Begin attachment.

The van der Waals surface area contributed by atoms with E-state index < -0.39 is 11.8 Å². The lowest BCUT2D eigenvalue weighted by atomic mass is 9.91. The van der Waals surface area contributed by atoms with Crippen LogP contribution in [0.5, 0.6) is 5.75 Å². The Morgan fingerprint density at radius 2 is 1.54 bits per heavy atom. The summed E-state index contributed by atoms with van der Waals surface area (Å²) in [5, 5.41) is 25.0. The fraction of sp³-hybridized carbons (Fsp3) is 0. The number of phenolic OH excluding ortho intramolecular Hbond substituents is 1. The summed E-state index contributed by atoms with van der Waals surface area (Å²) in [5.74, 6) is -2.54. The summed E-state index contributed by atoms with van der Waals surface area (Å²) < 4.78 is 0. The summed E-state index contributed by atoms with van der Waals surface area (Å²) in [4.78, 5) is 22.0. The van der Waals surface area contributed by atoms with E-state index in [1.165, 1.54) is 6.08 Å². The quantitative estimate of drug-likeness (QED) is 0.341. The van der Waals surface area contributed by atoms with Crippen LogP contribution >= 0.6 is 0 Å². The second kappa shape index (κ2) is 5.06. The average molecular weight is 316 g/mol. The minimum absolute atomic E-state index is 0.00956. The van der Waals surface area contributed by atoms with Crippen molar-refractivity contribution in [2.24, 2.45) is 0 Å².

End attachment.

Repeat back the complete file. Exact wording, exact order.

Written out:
The van der Waals surface area contributed by atoms with E-state index < -0.39 is 11.8 Å². The lowest BCUT2D eigenvalue weighted by atomic mass is 9.91. The van der Waals surface area contributed by atoms with Crippen LogP contribution in [0.5, 0.6) is 5.75 Å². The Morgan fingerprint density at radius 2 is 1.54 bits per heavy atom. The summed E-state index contributed by atoms with van der Waals surface area (Å²) in [5, 5.41) is 25.0. The fraction of sp³-hybridized carbons (Fsp3) is 0. The number of phenolic OH excluding ortho intramolecular Hbond substituents is 1. The summed E-state index contributed by atoms with van der Waals surface area (Å²) in [5.74, 6) is -2.54. The summed E-state index contributed by atoms with van der Waals surface area (Å²) < 4.78 is 0. The summed E-state index contributed by atoms with van der Waals surface area (Å²) in [4.78, 5) is 22.0. The van der Waals surface area contributed by atoms with E-state index in [1.165, 1.54) is 6.08 Å². The quantitative estimate of drug-likeness (QED) is 0.341. The van der Waals surface area contributed by atoms with Crippen LogP contribution >= 0.6 is 0 Å². The second kappa shape index (κ2) is 5.06. The average molecular weight is 316 g/mol. The minimum absolute atomic E-state index is 0.00956. The van der Waals surface area contributed by atoms with Crippen molar-refractivity contribution in [2.24, 2.45) is 0 Å².